» At 28, I had a great business then it all fell apart.

Hi guys, I’ve liked reading everyone’s stories on here and I thought to share my own.

I started a call centre outsourcing business and was charging clients to have their own call centre facilities based in the Philippines. This service is different from hiring VA’s or Elance workers as it provides a team-based environment for growing businesses.

With $650 I had saved, I took the risk to employ my first agent to see if there was a market. Testing this on freelancer sites like Elance, I got a response and got my first client.

At first I was working in a call centre as a manager myself whilst developing my own on the side. Eventually it came to a point where I had to leave my job and go forward full-time into the business.

Things were looking great, I had up to 7 full time staff in the Philippines and our teams culture was the envy of other outsourcing businesses. Our agents understood Western culture and could actually speak very good English (telco’s, are you listening?).

I broke even in the first business year, then got up to $4000/month revenue which may not sound amazing but it was better than my call centre management job.
Issues started to arise when I had clients coming and going with only a very few who were staying for long periods of time. Unfortunately I was marketing myself out to ‘small/start-up businesses’ that couldn’t afford the service or had unrealistic expectations about the service. This was cheap marketing as I was offering it through Elance/Freelancer.

A lot of these small clients had delusions of grandeur about their product, thinking cold calling will make them instant millionaires despite my cautious advice.
Whilst its my job to educate the client and keep them happy, I was starting to get fed up with the unrealistic expectations/amateur businesses these clients were running. To save face and not lose all these clients, I had to eat into my own costs and try and save the relationship instead of firing them on the spot.

I had this backwards. I was offering a premium service to the wrong market. Trying to scramble to take control of things, I re-marketed myself and I tried to look at established corporations who wanted to build a base in the Philippines. Unfortunately when I approached these businesses, I was basically trying to sell the service instead of letting the service sell the customer and I found it difficult to break into this market.

Frustrated and without success, I kept going, trying different approaches whilst still agreeing to take on small businesses (for the point of retaining revenue).
Then things started to get worse. Earthquakes hit, floods hit and sickness spread. In 3rd world countries, power grids often take a beating by maxed out supply and the backup power never worked as ‘advertised’.

The management team in the office there were great to deal with initially. We developed a trusting relationship because of their enthusiasm and going to the extra effort for me to ensure things were right over there.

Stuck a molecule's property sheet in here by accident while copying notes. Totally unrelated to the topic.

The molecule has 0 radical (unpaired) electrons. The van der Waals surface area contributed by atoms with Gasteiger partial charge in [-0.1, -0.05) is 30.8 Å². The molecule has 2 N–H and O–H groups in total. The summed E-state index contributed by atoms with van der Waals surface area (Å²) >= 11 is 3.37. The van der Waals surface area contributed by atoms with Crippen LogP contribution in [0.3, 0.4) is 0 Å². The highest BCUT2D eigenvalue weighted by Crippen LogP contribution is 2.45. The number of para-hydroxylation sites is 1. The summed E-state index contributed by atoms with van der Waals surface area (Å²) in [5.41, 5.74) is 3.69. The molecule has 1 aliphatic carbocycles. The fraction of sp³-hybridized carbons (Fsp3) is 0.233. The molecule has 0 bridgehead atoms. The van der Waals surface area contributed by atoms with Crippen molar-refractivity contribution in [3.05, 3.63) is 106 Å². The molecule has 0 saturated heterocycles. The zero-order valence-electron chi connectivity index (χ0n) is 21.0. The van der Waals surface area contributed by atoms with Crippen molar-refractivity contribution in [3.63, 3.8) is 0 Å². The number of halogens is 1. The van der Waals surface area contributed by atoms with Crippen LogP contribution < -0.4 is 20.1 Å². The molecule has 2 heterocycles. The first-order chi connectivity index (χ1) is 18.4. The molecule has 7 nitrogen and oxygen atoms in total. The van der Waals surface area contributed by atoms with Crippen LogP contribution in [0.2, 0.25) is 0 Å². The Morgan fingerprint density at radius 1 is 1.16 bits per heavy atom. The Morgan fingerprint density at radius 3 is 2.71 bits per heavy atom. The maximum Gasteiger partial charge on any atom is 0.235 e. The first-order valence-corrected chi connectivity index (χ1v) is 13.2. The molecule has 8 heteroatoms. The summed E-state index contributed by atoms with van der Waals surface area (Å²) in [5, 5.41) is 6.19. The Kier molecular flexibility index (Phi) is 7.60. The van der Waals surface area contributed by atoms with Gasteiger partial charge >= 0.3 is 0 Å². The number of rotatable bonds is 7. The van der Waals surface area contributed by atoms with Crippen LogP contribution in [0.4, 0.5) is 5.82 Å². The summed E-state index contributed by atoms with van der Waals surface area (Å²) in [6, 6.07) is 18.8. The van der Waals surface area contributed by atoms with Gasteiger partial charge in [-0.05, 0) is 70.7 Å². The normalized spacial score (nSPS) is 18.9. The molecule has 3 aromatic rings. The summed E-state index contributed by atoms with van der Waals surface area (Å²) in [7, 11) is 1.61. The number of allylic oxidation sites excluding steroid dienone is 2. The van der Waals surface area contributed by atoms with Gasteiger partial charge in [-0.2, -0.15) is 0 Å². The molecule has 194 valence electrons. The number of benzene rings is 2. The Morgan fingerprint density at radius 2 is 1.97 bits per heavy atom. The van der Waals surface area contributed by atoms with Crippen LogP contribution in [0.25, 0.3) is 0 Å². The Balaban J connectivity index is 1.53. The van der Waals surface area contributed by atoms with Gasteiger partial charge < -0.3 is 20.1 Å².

The straw that broke the camels back came when staff contacted me to say there was a revolt in the office. It turns out management were embezzling a majority of our staffs wages and keeping a strict dictatorship to keep me out of the loop.
The management fled the city with multiple arrest warrants. I lost USD $6000.00 in the ordeal. The call centre closed down due to their failure to pay rent.

Without letting the clients know of this disaster, we were lucky enough to be close to the weekend. In 2 days, I re-established a whole new centre elsewhere and had things working by the Monday without anyone noticing.

Due to the lack of time and preparation, the new call centre had considerable flaws which created a lot of heartache and further distress. Computers went missing and management generally didn’t care about the place.

I’m usually a positive person who looks at the light at the end of the tunnel. But by this time, I lost all motivation and drive. I closed up shop and let the staff go.

The experience left me out of touch with myself, I gained significant amount of weight from the constant stress, put my partner through hell and I was contributing to a heart attack at a young age.

It’s not all pain and misery though, I learned a hell of a lot. Would I do it again? Yeah definitely, but completely different.

Things I take away from this experience-
* Optimism is great but know when reality needs to take over
* Test your idea with your target market, not just with anybody
* When dealing in business with non-western countries, they do not hold the same Western business principles and values that we take for granted
* Never undervalue yourself or your service, it is never respected
* If your hearts not in it, get out

So where to from here? I’m back into exercising regularly, studying, reading and learning to enjoy life again that was once taken from me.

In the background, I just ‘toy’ with new business ideas that surpass my previous faults. I don’t see myself a failure but as a work in progress. Many people (including successful people) fail for whatever reason. If you fall over, dust yourself off and continue walking your journey. There’s only so many times you can be knocked down before you make it.

It may seem hard right now, but it’ll make a great story one day. Peace.

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